When most people think of treatment for a sports injury or other musculoskeletal issue, they think of physical rehabilitation. Re-learning how to use different muscles and strengthening different ligaments are important after a major injury. But this isn’t the only form of physiotherapeutic treatment out there. In some situations, an approach like manual therapy can also affect healing and positive recovery.
If, after a sports injury, you visit a Brampton physiotherapist, you’ll likely experience a degree of manual therapy for yourself. It can take many forms, but the most familiar involves kneading and manipulating an affected area. The concept at work is to reestablish range of motion, increase blood flow to the area and mobilize the joints to prevent scar tissue buildup. The reason it’s called “manual therapy” is because it’s a hands-on approach to rehabilitation.
Benefits of manual therapy
Manual therapy’s hands-on approach to facilitating rehabilitation after an injury has some of the advantages of traditional rehab. Instead of relying strictly on exercises and strengthen to rebuild physiological standards, manual therapy offers the following benefits:
- Sports massage and muscle stimulation increase blood flow to an area, bringing about quicker healing and more natural recovery.
- Forced manipulation pushes the body to reclaim range of motion and familiarizes the body with natural limits to redefine these boundaries.
- Kneading of muscles and joints relieves the strain on soft tissue to prevent scarring and stiffness that can impede rehabilitation.
- Mobilization helps to provide longer-term rehabilitation results by continuing to push the body back towards its natural limits and boundaries.
Often, manual therapy is used in conjunction with other therapies, as a catalyst for affecting positive change. A Brampton physiotherapist will integrate different manual therapy modalities into treatment programs to supplement rehabilitation in any feasible way.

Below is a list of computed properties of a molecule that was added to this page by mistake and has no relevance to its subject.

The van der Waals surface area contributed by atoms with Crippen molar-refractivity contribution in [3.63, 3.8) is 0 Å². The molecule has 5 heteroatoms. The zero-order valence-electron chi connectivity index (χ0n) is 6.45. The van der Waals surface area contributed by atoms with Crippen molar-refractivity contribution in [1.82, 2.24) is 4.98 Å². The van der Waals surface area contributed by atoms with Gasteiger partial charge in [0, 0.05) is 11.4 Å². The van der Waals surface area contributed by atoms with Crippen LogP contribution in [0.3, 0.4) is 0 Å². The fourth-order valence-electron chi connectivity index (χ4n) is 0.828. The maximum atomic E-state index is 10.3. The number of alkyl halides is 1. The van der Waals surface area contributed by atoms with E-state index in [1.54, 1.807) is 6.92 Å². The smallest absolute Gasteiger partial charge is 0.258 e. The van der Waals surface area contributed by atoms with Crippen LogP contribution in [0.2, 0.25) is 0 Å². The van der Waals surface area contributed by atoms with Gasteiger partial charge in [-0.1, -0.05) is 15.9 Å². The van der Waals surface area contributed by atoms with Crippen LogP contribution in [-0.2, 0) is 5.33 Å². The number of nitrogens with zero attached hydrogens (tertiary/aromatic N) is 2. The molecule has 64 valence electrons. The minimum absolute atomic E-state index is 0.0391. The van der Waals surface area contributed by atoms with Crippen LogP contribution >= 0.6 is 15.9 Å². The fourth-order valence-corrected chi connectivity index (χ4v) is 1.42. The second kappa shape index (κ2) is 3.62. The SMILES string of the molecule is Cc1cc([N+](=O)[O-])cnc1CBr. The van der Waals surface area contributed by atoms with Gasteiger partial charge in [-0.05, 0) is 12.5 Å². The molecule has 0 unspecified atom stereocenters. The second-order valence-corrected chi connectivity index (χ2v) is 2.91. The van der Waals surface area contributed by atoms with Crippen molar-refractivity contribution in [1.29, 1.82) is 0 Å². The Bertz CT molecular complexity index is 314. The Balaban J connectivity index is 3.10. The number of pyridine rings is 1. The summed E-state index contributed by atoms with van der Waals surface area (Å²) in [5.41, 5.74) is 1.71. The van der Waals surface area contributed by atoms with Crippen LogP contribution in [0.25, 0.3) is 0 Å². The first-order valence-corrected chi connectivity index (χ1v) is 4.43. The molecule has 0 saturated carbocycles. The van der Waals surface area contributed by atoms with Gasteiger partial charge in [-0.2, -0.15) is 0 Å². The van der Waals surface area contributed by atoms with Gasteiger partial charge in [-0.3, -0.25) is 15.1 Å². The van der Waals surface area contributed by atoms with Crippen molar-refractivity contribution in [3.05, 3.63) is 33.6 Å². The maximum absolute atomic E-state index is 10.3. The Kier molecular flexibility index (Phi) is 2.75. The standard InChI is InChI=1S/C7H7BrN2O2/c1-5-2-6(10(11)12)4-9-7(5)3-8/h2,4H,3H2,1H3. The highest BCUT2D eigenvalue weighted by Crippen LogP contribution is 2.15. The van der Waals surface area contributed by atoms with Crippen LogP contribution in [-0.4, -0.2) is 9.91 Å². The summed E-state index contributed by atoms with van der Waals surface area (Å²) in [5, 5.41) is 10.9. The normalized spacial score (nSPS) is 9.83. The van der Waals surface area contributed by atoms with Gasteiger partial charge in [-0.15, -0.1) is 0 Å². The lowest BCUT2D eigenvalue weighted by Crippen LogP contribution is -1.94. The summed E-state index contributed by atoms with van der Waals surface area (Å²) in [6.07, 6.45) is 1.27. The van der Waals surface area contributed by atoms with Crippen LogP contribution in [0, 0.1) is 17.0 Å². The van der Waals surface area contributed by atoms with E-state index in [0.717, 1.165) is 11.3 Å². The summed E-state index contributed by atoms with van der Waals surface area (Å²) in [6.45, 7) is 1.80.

Manual therapy’s forms
Typically, manual therapy is administered based on the nature of the injury and the path towards rehabilitation. For example, a broken ankle may need joint manipulation to regain its natural range of motion, while a shoulder injury may instead require myofascial release, massage therapy and general physiotherapeutic movements.
Understanding the injury is just as important as administering treatment for it, which is why manual therapy is often a supplement to traditional physiological rehabilitation. Physiotherapy seeks to treat the injury as a whole, while manual therapy acts as the modality for administering care.
Restoring the body’s mobility
Any sports injury, no matter its nature, is bound to impact the mobility of the body. Whether it’s a broken bone, torn muscle or damage to nerves, it’s critical to remember that the musculoskeletal system is so named because the two are entwined. It’s only through a holistic approach that truly effective rehabilitation can occur. This is why physiotherapy and manual therapy work so well in tandem.
If you’ve suffered from a recent sports injury or have limitations in what you’re able to do after an injury, it’s important not to waste time in visiting a Brampton physiotherapist. Waiting only makes it more difficult to rehabilitate and re-train the body to resume its natural range of motion and abilities.
Categorised in: Physiotherapist